On April 13 and 14, 2019 at the American University of Beirut, tenth grade students in eight public schools, in a closing exhibition for the oral history program titled «From Local History Toward Better Understanding of the Past», shed light on social stories based on real life events, personal experiences and impressions, and various aspects of the daily lives of people from different parts of Mount Lebanon, a region that has witnessed violent conflicts over the course of Lebanon’s modern history.
This trailblazing and exemplary step, launched by the Lebanese Association for History (LAH) in partnership with forumZFD, includes more than 200 students who have carried out projects to collect oral history through interviews conducted with figures chosen from their communities to talk to them about daily life in their areas during the violent conflicts, and help them form a picture of the social, cultural and economic changes that have affected the day-to-day life of the Lebanese. Some groups chose to highlight the effects on education, such as the conditions in which students attended school, while others chose to examine changes in modes and means of mobility, or displacement, and other topics such as women’s role during these difficult circumstances.
A People’s History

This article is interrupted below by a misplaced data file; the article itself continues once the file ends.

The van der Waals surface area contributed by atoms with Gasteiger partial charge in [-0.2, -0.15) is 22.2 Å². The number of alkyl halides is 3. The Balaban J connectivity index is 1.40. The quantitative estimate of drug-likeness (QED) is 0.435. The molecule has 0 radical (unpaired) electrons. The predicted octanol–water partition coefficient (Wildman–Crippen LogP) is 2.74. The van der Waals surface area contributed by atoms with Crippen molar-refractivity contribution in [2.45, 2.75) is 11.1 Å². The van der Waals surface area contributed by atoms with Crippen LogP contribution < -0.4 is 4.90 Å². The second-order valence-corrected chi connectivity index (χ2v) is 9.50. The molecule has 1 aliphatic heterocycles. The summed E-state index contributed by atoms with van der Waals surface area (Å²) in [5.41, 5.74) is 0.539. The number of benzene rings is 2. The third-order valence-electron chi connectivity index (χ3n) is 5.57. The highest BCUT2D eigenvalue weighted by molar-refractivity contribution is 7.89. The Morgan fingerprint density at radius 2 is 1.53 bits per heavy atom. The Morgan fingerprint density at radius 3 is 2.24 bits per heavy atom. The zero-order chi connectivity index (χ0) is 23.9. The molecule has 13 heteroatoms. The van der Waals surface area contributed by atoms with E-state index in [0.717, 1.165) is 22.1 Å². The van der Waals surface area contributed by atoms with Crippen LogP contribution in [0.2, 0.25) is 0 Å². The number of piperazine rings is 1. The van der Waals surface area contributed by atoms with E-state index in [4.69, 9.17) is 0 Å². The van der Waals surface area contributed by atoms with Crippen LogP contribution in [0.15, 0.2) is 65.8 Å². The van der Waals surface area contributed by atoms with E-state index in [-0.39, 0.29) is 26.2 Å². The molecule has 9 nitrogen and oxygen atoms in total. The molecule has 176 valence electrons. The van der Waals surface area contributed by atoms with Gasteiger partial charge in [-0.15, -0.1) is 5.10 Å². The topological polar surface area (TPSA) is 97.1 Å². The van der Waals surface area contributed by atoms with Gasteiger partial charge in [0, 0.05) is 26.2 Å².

«This approach is new in Lebanon with regard to teaching history, as we have focused on the people’s history,» said Nayla Khodr Hamadeh, LAH president. According to Hamadeh, what is more important about this two-year project is that «it has contributed to introducing new approaches for curriculum makers so that they focus on social human history when dealing with critical stages, and enhance students’ critical thinking skill so that they draw lessons from the past and better understand the present.» She added, «What students gain through this experience, through collecting oral stories and histories, from basic learning skills, such as formulating questions, and analyzing historical narratives and transmitting them. The most interesting component of this project is that it gives students the ability and self-confidence to make a unique contribution to the historical record on a subject that is of great significance to their present and future. It also shapes a clearer view of the past. And helps them build their own understanding of the past with a greater ability to accept difference, diversity and respect for others.»